The culture of hip hop and rap music is something that we studied earlier in the year. As a class, we read “Wait… Hip Hop Sexualities” by Thomas F. DeFrantz from MIT. DeFrantz opens his essay with his experience with a certain hip hop song that caught his attention. “Wait (The Whisper Song)” was a hit record by the Ying Yang Twins in 2005, and it was the epitome of what a lot of hip hop in modern culture is like: heavy bass, catchy beats, and sex on the dance floor type lyrics. But why has hip hop become an outlet for true sexual desires? How come no other type of music has been as related to sex as hip hop? Hip hop has been predominantly a part of African American culture since its inception (breakdancing, b-boying and b- girling) in the early 1980’s. A stereotype we have learned in class is that African Americans have been slapped with a label of being hypersexual, and a lot of hip hop artists over the years have coincidentally proved this stereotype to be true. DeFrantz writes, “African American culture has long prized a comfortable connection between spirituality, physicality, and sexuality in its performance traditions. These performances allow for: ecstatic release of energy; the call- and- response of performer and witness in service of communication; and a commitment to the well- being of the gathered community for the performance” (NSS 385). He goes on to write: “Taken together, these esthetic aspects of performance led directly to the place of sexually-charged lyrics in hip hop music” (NSS 385). DeFrantz believes that race is an issue in this subject, as African Americans’ suggestion of sex created a lot of anxiety for Whites. In my opinion, I feel that sex is made out to be a much bigger deal in White culture than in African American culture; in African American culture sex is more easily talked about, and is made a part of natural everyday life. In White culture, more often than not sex is made out to be a very strong taboo. For this reason, since hip hop is dominated by African American men and women, it is not uncommon to rap about something everyone in their culture is already thinking about. In their eyes, they think what’s the big deal? It is also no secret that sex sells.
Rappers make records about sex and women because it is what makes them the most money. Most rappers don’t care about the lyrics or message their music sends, as the only thing that matters is that it gets played on the radio, in clubs, and on iTunes. Every time someone hits play on their record, they get money, and that is all that matters. When people are drunk in a club and dancing and having a good time, surely they aren’t listening to any lyrics of a song. What they hear while bumping and grinding is a catchy beat and a couple sex terms that coincide with their situation at the time.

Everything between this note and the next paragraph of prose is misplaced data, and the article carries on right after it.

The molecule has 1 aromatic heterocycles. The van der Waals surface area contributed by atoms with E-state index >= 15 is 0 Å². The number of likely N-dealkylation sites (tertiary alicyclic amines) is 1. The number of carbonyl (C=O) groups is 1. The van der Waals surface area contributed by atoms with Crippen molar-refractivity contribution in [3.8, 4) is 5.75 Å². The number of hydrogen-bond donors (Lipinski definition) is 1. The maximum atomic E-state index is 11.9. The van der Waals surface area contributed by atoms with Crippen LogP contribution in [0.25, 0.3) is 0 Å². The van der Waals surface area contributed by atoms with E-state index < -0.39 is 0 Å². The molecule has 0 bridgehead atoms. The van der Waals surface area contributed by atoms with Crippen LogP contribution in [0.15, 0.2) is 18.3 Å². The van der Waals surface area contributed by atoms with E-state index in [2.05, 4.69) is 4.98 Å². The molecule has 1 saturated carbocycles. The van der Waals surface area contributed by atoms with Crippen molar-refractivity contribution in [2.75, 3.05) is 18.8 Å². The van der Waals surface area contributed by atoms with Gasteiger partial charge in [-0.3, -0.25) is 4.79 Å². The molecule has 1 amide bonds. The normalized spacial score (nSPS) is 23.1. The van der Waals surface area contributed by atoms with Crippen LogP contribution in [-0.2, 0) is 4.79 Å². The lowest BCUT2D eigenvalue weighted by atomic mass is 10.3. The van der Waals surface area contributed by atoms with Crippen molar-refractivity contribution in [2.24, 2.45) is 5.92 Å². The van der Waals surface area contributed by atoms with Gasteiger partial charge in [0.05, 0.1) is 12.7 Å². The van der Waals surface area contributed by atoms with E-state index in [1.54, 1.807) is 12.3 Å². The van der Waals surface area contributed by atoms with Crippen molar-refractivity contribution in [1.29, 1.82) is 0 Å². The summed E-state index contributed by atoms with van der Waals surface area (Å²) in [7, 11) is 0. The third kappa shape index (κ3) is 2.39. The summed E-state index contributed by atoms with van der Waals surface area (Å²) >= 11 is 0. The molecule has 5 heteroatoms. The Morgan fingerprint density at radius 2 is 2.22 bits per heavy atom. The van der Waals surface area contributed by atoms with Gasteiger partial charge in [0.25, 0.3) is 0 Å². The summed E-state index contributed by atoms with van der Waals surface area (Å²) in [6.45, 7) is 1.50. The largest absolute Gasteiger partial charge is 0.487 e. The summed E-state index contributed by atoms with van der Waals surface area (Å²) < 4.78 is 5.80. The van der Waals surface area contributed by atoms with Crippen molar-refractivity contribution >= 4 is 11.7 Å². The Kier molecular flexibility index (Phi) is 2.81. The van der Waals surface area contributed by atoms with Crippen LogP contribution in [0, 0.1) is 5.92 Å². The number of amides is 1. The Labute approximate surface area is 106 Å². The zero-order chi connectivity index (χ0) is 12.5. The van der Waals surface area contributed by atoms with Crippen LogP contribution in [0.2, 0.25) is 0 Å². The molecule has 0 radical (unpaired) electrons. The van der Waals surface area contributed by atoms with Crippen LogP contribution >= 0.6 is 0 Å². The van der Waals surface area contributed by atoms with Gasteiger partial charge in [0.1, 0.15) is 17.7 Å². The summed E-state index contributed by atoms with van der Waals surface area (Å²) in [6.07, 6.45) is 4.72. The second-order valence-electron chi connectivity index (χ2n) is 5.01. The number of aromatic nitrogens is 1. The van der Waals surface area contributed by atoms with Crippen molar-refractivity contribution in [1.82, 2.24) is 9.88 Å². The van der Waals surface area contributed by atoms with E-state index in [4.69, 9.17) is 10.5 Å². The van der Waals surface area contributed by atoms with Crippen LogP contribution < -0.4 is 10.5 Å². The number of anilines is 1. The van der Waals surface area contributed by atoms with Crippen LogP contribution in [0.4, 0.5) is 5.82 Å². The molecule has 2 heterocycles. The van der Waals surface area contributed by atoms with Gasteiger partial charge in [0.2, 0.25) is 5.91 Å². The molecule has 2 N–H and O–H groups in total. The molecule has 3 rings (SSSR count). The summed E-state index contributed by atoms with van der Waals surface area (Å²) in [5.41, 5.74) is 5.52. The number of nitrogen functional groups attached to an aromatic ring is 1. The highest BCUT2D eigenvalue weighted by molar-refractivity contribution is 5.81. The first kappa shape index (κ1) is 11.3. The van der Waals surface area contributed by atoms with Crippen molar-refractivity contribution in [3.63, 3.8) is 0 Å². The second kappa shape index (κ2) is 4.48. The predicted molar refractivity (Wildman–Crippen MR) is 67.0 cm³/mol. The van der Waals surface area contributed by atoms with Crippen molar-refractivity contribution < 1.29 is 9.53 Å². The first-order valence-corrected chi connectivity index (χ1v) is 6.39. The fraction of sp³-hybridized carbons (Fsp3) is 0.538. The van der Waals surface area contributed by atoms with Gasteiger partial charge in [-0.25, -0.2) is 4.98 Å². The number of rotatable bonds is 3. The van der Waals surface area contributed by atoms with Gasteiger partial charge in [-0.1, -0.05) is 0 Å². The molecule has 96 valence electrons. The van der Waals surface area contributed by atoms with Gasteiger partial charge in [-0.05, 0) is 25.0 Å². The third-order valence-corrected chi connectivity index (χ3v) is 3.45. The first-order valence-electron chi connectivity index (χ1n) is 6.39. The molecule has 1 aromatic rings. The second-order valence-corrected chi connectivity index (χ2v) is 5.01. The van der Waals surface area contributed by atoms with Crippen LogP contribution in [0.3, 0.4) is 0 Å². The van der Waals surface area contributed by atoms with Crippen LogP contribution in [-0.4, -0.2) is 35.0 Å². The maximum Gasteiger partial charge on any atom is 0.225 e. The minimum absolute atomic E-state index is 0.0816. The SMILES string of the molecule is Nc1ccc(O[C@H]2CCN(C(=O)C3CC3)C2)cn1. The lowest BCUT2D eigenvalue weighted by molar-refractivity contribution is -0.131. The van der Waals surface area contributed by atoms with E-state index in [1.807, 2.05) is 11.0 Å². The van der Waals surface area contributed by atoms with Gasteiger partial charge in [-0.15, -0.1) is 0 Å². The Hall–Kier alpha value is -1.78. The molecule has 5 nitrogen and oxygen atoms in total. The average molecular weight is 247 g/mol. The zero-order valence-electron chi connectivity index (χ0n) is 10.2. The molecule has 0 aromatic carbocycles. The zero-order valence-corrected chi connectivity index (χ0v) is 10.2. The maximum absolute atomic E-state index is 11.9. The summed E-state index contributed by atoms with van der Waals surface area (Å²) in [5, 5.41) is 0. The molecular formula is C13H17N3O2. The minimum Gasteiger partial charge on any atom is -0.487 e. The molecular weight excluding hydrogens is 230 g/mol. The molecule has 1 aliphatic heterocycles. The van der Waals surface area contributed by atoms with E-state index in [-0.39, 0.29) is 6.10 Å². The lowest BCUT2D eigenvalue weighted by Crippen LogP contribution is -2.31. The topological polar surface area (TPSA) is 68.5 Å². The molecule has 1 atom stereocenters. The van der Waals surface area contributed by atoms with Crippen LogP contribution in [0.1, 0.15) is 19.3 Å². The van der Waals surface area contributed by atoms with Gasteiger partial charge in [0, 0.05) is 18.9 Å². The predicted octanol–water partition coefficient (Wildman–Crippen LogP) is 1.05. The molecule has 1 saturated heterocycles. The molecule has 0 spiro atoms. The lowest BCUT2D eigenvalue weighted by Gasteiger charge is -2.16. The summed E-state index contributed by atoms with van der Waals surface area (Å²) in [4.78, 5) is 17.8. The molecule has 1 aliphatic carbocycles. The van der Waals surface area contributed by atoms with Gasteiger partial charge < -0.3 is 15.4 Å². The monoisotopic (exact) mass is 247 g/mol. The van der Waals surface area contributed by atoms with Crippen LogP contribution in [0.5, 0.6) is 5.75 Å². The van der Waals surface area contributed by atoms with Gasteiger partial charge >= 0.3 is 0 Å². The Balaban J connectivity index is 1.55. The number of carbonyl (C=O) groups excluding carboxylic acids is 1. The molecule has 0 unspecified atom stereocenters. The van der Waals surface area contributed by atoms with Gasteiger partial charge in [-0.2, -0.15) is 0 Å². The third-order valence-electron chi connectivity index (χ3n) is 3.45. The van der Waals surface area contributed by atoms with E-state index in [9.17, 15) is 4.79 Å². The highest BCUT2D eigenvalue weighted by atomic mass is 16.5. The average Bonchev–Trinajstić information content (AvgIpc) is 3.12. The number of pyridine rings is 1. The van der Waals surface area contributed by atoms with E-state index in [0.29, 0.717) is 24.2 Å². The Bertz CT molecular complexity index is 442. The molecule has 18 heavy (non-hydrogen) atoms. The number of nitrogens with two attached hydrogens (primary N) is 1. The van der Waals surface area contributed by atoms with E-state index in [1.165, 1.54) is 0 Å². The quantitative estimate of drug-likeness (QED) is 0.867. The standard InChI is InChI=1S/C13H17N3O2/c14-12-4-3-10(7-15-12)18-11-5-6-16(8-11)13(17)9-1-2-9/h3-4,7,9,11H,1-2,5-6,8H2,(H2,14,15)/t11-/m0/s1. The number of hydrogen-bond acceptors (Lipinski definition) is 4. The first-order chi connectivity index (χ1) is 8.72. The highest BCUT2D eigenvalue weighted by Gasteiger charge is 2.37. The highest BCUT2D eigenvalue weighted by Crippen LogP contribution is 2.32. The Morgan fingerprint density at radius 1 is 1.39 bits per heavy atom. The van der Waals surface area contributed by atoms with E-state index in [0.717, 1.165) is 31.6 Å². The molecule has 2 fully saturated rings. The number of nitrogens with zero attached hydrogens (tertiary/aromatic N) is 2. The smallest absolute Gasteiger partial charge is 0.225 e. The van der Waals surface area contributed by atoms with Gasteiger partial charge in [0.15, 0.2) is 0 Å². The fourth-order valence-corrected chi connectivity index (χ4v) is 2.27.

While browsing on YouTube for some songs to match this sexual hip hop stereotype, I found a couple of songs (newer and older) that exemplify this notion. In 2005, David Banner came out with a song called “Play”, and literally, and I mean literally the entire song is directly about sex. Whatever type of sex and style, you name it- David Banner mentions it in his song. No matter how vulgar the lyrics may be to this song, the beat just makes you want to move, and I actually find myself doing so while writing and listening to the song. David Banner raps about all the things he wants to do with the girl, and every way that he wants to please her… what a gentleman, right?
In more recent listening, a popular song in hip hop and r&b is “Or Nah”, by The Weeknd, Wiz Khalifa and Ty Dolla $ign. Here, the lyrics are even more direct, as the beat recreates the squeaking of a bed frame while the chorus includes, “can you really take dick or nah? Can I bring another bitch or nah?” Ty Dolla $ign raps: “Girl, is you sucking me or fucking me or nah? Can I bring another bitch? Let’s have a threesome. Keep saying you’s a freak you gon’ prove it or nah?…. Say you not a side bitch, you all in or nah?… Can you do it like that on this dick or nah?” In my opinion, there are certain songs that are just solely meant to have sex to- and this one is one of them. It is very provocative, and while a couple is in the heat of a very powerful, meaningful and sensual moment, can be used to somewhat spice things up. Here’s the link:
Ultimately, it is no secret that hip hop music has come to be an outlet of sexual tensions of sorts. It has been used as a release of expression since its inception in the 1980’s. As a fan of hip hop and rap, i feel like the music I enjoy the most will continue to go in a sexual direction, as it has proven song after song after song that it sells and makes a ton of money. This being said, although it sells, is it right that rappers get to rap about sex, yet degrade women and objectify them along the way? Absolutely not. Sex is something sensual and private whether it is meaningful to both partners or not. Sometimes, as we see often times in life, money and fame wrongly get in the way of morals and values.